Oct 28: Reuters reported that two Hong Kong firms and a Cambodian company
announced the formation of a $35 million joint venture to produce cement for the
local market and for export.
Minister of Industry Pou Sothirak told a news conference that the Golden Angkor Cement
Co Ltd will produce up to 500,000 tons a year by early next decade.
Second Prime Minister Hun Sen, who attended the signing ceremony, said Cambodia's
political troubles were now in the past and the country was becoming increasingly
attractive for foreign investors.
"Cambodia is not a battlefield anymore," Hun Sen said.
Oct. 30: Reuters reported Cambodia and South Korea established full diplomatic
relations in a move officials said would boost economic ties.
South Korea and Cambodia upgraded their ties from mission-level status in a ceremony
attended by co-premiers Hun Sen and Ung Huot and Park Kyung-tae, Seoul's envoy to
"This new development in relations will give some enticement, some encouragement
to our businesses when they come here," Park told reporters.
About 20 South Korean companies have invested a total of $300 million in Cambodia
in recent years, according to the country's commercial mission in Phnom Penh. Two-way
trade was worth $20 million last year, with Cambodia accounting for $2 million in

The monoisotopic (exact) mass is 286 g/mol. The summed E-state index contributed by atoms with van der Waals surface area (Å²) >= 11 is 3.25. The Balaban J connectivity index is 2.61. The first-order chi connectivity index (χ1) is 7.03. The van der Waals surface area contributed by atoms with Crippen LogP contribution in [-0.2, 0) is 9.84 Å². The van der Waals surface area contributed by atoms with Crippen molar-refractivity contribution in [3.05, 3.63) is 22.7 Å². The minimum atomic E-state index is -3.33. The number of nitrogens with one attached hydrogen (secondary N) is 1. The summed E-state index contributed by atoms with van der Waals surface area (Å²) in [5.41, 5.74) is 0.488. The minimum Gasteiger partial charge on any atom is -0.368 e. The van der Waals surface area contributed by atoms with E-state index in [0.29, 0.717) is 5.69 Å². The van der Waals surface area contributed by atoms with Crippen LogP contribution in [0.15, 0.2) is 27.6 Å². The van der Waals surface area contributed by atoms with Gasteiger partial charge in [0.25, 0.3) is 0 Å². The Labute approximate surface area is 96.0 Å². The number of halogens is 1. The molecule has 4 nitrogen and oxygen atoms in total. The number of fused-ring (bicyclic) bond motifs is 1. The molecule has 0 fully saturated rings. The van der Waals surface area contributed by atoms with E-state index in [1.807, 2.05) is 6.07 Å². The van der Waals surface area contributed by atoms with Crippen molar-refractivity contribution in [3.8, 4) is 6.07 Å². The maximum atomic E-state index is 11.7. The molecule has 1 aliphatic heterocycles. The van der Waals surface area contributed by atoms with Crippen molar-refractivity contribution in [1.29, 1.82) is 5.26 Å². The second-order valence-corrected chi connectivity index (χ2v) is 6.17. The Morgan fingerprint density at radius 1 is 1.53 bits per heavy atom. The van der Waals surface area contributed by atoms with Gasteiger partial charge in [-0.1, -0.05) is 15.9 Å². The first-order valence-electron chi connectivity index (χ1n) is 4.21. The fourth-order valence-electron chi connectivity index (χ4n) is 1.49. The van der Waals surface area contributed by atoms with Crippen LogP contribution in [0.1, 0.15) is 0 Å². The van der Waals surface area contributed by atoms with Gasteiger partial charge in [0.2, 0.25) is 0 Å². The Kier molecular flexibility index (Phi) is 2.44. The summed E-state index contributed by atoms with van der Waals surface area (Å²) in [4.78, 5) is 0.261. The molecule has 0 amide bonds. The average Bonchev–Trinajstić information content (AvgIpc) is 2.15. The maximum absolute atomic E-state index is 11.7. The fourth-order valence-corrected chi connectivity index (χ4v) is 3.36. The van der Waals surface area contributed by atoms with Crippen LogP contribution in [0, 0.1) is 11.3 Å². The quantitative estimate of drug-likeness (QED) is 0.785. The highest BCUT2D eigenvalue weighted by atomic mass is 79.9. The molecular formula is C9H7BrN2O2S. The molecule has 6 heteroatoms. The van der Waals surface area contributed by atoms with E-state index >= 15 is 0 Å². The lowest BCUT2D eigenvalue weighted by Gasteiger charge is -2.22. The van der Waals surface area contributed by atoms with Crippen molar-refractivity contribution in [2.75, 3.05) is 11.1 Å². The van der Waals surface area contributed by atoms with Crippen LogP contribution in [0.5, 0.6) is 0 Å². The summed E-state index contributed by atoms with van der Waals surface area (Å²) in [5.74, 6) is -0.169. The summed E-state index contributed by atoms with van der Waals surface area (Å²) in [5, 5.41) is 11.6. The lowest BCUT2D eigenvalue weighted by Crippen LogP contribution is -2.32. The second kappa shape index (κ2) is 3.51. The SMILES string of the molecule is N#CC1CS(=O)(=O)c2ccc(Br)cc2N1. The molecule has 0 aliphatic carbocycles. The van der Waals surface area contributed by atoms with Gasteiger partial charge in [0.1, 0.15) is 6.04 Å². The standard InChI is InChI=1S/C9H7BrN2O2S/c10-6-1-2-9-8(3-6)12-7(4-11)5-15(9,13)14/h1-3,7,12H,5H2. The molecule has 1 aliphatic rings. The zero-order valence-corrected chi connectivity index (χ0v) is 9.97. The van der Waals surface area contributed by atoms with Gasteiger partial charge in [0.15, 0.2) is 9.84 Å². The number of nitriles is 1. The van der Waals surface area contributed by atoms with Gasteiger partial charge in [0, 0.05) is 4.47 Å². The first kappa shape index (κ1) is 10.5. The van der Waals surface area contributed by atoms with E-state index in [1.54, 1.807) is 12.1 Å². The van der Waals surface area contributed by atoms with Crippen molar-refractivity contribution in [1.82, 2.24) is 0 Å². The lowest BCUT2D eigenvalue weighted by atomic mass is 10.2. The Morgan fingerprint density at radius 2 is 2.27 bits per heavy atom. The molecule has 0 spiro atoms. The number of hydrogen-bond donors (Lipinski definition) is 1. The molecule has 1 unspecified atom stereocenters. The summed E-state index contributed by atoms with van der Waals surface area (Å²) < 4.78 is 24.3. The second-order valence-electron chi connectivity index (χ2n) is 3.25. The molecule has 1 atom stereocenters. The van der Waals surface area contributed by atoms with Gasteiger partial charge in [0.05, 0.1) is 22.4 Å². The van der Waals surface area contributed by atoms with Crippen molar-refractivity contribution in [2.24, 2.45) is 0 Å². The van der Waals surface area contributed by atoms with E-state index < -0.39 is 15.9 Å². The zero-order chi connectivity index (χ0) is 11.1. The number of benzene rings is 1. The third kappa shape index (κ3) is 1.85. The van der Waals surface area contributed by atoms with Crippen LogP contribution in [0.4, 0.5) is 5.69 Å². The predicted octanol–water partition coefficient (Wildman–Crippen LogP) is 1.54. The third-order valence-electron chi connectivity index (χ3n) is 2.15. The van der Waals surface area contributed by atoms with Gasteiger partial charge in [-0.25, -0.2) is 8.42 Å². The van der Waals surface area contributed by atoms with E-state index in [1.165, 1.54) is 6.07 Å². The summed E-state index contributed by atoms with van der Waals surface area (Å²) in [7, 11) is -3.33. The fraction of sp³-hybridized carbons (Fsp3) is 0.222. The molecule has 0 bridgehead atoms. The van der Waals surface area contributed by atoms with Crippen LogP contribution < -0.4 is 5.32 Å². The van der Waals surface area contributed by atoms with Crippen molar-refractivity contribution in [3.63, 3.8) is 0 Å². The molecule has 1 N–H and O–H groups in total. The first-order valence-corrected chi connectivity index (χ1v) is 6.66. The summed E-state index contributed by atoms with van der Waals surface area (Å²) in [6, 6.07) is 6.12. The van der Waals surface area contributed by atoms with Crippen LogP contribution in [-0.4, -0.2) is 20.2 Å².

Nov. 2: Reuters reported China has sent a security official to Cambodia to
help investigations into a seized shipment of guns, a senior police official said.
The official arrived on Nov 1, the same day a Chinese man was arrested in Phnom Penh
and charged with illegally importing weapons in connection with the case.
Police in Phnom Penh confiscated 200 shotguns packed in 40 wooden crates on Oct 24.
The guns were imported on a Cambodian commercial flight from China.
Nov. 4: Reuters reported Cambodia's wet season rice harvest is expected
to be slightly lower than last year due to flood damage.
This year's harvest was expected to be 2.58 million tons, compared with 2.68 million
tons last year, said Agriculture Ministry Under Secretary of State Chan Tong Yves.
"We expect this year's wet season harvest will not be as good as last year's
because more than 60,000 hectares were flooded for a long period."
The total area under rice, some 1.7 million hectares, was the same this year as the
previous year, as was output per hectare of 1.5 tons.
But Chan Tong Yves said he expected the upcoming dry season harvest to be better
than the previous dry season because of sufficient water.
Output of paddy for the coming dry season was expected to be 625,000 tons, compared
with 600,000 tons the previous dry season, he said.